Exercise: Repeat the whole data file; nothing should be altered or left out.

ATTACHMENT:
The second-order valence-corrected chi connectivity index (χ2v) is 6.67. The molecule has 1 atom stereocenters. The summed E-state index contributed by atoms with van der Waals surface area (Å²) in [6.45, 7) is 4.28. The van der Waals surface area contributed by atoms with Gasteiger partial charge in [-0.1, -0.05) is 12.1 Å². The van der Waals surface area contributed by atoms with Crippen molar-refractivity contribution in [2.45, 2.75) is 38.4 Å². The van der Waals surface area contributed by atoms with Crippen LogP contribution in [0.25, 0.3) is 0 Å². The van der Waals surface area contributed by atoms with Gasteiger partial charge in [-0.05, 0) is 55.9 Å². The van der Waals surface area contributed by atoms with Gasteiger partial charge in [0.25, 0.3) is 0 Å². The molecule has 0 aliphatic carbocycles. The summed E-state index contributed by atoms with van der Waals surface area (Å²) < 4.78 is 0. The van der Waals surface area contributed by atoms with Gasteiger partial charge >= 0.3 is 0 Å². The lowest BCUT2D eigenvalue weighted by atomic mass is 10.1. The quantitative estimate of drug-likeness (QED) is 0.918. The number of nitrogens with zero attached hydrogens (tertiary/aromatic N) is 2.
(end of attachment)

The second-order valence-corrected chi connectivity index (χ2v) is 6.67. The molecule has 1 atom stereocenters. The summed E-state index contributed by atoms with van der Waals surface area (Å²) in [6.45, 7) is 4.28. The van der Waals surface area contributed by atoms with Gasteiger partial charge in [-0.1, -0.05) is 12.1 Å². The van der Waals surface area contributed by atoms with Crippen molar-refractivity contribution in [2.45, 2.75) is 38.4 Å². The van der Waals surface area contributed by atoms with Crippen LogP contribution in [0.25, 0.3) is 0 Å². The van der Waals surface area contributed by atoms with Gasteiger partial charge in [-0.05, 0) is 55.9 Å². The van der Waals surface area contributed by atoms with Gasteiger partial charge in [0.25, 0.3) is 0 Å². The molecule has 0 aliphatic carbocycles. The summed E-state index contributed by atoms with van der Waals surface area (Å²) < 4.78 is 0. The van der Waals surface area contributed by atoms with Gasteiger partial charge >= 0.3 is 0 Å². The lowest BCUT2D eigenvalue weighted by atomic mass is 10.1. The quantitative estimate of drug-likeness (QED) is 0.918. The number of nitrogens with zero attached hydrogens (tertiary/aromatic N) is 2.